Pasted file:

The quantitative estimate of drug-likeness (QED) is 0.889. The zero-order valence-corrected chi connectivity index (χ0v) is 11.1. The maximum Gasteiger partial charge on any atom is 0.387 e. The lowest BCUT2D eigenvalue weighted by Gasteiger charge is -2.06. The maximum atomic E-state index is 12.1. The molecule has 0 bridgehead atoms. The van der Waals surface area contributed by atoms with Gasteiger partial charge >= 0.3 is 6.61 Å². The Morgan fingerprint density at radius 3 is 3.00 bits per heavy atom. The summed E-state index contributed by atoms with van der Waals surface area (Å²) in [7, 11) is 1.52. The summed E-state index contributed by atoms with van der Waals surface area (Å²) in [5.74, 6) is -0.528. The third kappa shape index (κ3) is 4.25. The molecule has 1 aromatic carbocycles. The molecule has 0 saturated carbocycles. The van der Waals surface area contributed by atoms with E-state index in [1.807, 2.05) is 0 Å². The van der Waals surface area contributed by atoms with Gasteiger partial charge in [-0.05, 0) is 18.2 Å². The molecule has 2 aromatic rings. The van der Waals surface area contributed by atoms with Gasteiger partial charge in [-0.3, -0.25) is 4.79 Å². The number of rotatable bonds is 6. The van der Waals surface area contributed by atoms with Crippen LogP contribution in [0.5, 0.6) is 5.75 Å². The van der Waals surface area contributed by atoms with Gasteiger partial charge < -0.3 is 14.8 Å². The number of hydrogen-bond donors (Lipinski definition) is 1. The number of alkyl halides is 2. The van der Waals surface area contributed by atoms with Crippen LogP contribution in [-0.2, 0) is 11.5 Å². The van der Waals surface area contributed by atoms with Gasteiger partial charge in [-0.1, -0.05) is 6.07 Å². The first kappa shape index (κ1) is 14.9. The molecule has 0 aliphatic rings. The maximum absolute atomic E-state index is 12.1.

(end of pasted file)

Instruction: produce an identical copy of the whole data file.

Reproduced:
The quantitative estimate of drug-likeness (QED) is 0.889. The zero-order valence-corrected chi connectivity index (χ0v) is 11.1. The maximum Gasteiger partial charge on any atom is 0.387 e. The lowest BCUT2D eigenvalue weighted by Gasteiger charge is -2.06. The maximum atomic E-state index is 12.1. The molecule has 0 bridgehead atoms. The van der Waals surface area contributed by atoms with Gasteiger partial charge >= 0.3 is 6.61 Å². The Morgan fingerprint density at radius 3 is 3.00 bits per heavy atom. The summed E-state index contributed by atoms with van der Waals surface area (Å²) in [7, 11) is 1.52. The summed E-state index contributed by atoms with van der Waals surface area (Å²) in [5.74, 6) is -0.528. The third kappa shape index (κ3) is 4.25. The molecule has 1 aromatic carbocycles. The molecule has 0 saturated carbocycles. The van der Waals surface area contributed by atoms with E-state index in [1.807, 2.05) is 0 Å². The van der Waals surface area contributed by atoms with Gasteiger partial charge in [-0.05, 0) is 18.2 Å². The molecule has 2 aromatic rings. The van der Waals surface area contributed by atoms with Gasteiger partial charge in [-0.3, -0.25) is 4.79 Å². The number of rotatable bonds is 6. The van der Waals surface area contributed by atoms with Crippen LogP contribution in [0.5, 0.6) is 5.75 Å². The van der Waals surface area contributed by atoms with Gasteiger partial charge < -0.3 is 14.8 Å². The number of hydrogen-bond donors (Lipinski definition) is 1. The number of alkyl halides is 2. The van der Waals surface area contributed by atoms with Crippen LogP contribution in [-0.2, 0) is 11.5 Å². The van der Waals surface area contributed by atoms with Gasteiger partial charge in [-0.1, -0.05) is 6.07 Å². The first kappa shape index (κ1) is 14.9. The molecule has 0 aliphatic rings. The maximum absolute atomic E-state index is 12.1.